Saturday, January 17, 2009

Strikeout Contest - 2nd place

Rejections hurt, but I am getting better at accepting them. A LOT better.

In 2008, I had 188 rejections. I'm pleased to announce that earned me 2nd Place in the Jack Fryrear/Babe Ruth Strikeout Contest for 2008 - sponsored by Barbara Fryrear, longtime member of the Trinity Writers' Workshop. The "winner", Sheryl Nelms, had 252 rejections.

The idea behind the contest is that while Babe Ruth was a Home Run King, he was also a Strikeout King. If you don't go up to bat at all, you'll never know what could happen - a swing or a miss. Thus, the more writing you submit to journals, etc, the more chances you have of being published. Indeed, I did have 23 acceptances last year, so I hit at a decent 10% success rate.

Quickest rejection - 1 hour. I consider that cold. I emailed a submission and was rejected in one lousy hour. At least let my words simmer for awhile and then fizzle out. There should be a 24 hour rule - don't slap someone down in one hour. Harsh, very harsh.

Longest time to rejection - 1 year. Yep, I received a letter of rejection, didn't remember the journal, looked back in my records, and it had been one year. Now that's a lot of fermentation. I like to think my piece was pushed out of the running by someone like Joyce Carol Oates.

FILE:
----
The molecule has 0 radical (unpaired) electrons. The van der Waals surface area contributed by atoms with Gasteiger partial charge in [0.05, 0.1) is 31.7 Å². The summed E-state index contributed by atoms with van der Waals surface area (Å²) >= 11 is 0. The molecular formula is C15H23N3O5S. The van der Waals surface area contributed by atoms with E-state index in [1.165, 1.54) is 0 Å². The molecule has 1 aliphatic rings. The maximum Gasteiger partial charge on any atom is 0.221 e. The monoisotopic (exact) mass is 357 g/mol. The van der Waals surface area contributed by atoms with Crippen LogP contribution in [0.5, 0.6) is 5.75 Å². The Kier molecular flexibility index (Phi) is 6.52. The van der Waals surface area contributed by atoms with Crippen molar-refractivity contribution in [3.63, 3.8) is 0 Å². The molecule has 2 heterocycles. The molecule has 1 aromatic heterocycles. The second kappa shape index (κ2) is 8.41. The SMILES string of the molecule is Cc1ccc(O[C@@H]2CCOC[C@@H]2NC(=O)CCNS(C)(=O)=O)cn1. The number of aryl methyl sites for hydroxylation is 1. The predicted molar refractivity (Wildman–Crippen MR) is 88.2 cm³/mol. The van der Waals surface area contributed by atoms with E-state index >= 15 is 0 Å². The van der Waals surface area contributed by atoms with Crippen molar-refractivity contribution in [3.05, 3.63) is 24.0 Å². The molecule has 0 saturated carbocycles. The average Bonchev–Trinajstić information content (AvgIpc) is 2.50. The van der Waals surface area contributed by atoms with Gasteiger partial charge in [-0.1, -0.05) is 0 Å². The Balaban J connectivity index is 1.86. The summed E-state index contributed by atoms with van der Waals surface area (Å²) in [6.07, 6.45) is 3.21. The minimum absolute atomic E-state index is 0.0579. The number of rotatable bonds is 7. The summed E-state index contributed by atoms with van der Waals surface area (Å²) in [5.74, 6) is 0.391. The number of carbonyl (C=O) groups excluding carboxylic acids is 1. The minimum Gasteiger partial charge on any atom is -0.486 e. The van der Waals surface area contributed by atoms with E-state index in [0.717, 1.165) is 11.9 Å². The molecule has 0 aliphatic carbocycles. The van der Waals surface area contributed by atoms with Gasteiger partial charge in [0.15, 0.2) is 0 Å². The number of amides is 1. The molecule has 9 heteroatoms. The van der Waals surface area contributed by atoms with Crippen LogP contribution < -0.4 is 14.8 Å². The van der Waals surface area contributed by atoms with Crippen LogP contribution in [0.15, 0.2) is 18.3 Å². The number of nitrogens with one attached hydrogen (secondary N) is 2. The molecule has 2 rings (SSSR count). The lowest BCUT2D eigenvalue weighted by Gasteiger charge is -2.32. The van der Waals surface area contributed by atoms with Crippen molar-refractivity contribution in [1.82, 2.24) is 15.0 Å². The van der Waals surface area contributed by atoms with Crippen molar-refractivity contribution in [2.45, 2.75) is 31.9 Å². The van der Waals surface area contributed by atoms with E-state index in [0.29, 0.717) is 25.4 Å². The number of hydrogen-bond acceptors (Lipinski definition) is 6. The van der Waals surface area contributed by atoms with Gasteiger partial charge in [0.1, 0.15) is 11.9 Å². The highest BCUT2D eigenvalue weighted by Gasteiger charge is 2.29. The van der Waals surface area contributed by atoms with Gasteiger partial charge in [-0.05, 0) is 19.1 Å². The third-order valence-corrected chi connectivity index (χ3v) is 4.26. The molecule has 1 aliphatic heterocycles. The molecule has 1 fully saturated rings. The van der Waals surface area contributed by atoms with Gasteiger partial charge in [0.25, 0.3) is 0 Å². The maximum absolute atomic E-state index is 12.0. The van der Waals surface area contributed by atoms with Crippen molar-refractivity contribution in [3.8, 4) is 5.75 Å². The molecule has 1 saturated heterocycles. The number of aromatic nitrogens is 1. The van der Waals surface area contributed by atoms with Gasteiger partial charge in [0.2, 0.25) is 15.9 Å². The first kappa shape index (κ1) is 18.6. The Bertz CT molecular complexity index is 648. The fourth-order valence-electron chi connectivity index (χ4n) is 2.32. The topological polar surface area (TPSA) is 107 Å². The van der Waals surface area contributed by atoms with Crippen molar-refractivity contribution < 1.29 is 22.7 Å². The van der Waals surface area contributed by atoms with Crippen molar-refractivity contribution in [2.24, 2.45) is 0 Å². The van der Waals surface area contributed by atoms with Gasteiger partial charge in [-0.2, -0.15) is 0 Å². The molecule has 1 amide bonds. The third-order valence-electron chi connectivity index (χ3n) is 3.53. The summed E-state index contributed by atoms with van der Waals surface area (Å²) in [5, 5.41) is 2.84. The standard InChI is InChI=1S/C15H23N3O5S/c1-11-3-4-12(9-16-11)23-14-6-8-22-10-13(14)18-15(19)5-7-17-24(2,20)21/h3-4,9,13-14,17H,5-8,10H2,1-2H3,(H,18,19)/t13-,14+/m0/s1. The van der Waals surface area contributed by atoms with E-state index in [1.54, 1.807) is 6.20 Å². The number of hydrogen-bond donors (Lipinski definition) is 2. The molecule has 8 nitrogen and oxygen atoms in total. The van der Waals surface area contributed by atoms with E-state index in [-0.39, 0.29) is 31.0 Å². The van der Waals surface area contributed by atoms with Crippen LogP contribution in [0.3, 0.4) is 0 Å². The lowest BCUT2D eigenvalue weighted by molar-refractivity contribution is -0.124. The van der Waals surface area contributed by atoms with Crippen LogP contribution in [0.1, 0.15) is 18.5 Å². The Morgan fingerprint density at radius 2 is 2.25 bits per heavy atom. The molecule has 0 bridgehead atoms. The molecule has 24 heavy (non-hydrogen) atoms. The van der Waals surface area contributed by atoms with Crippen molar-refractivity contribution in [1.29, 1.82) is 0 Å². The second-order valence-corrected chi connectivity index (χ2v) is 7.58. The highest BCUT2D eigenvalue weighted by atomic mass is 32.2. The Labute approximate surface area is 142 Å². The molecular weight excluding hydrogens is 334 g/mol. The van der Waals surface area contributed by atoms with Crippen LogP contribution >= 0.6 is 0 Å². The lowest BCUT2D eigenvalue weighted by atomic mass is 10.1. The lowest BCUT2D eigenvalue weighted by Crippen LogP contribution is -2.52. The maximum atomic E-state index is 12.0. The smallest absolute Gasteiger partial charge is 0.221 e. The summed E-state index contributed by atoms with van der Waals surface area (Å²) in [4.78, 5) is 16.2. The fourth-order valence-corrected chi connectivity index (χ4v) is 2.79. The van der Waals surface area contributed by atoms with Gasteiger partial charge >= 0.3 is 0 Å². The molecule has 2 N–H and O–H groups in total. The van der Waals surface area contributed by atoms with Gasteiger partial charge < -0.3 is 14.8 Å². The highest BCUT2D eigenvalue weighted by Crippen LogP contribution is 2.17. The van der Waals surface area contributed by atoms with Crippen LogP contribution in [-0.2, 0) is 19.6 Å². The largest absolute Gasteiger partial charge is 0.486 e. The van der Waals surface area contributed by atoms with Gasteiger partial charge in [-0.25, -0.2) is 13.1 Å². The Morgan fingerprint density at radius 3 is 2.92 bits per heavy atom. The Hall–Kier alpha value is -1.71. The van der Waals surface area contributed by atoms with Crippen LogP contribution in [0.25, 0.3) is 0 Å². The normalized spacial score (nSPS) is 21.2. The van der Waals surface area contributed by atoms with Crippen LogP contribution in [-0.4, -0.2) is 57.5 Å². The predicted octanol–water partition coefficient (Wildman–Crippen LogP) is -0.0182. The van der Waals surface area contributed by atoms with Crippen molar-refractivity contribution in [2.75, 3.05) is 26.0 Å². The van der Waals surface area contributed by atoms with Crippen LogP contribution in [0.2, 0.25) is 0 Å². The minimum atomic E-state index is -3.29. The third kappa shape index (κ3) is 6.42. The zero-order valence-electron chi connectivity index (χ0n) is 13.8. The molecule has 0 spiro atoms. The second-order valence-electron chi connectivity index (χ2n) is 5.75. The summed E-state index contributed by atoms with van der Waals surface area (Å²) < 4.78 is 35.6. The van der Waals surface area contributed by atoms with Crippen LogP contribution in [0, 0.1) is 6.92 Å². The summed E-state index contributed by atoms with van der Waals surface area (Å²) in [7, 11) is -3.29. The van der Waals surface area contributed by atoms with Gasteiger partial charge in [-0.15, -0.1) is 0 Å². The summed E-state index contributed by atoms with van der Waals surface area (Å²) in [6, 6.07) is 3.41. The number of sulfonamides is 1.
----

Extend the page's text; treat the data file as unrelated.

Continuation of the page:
Hard to understand rejections - I receive some nice notes that say the editor "enjoyed the humor and liked the piece" ( my hopes are up) but..............that's the kicker...........the but, "we aren't going to use your submission." (dashed to the ground) Sigh.

Publishing is a wacky business. I need to hit the right piece at the right time to the right person in the right frame of mind. Then it's a home run.

2009 - I've sent out eleven cherished pieces to find a home, and one has been rejected already. I'm coddling it, reworking it a bit, and shall send it on its way again soon.

Wish me luck.


  1. Hey, Joanne, I'm glad you've joined us in the blogging world. Welcome aboard!

    Congrats on the 2nd place win. These days there is hot competition for 2nd.

    Keep on sending them out!

  2. I know rejections are hard but you are a trooper to keep sending them out til you find the right place for it. I'm not too good at the marketing end of stuff. I have some poetry and a few short stories I send out sometimes--mostly to contests. I got a couple of poems accepted last year at Descant (TCU Magazine) but I think it's because I went to grad school with the editor. I try to send out a couple of queries every week on The Crossing and send it to contests and stuff. Still editing my query letter and synopsis and researching agents. It's a hard business and can be harsh. But we're gonna get published. I believe that.

  3. My fastest record for a rejection was less than a minute! The longest is 18 months and counting - of course that could turn out to be an acceptance but I'm thinking it either got lost or is at the bottom of a very large stack of submissions. Congrats on the sheer volume of submissions you have sent in. You're ahead of F. Scott Fitzgerald who had 287 rejections before he ever sold a word.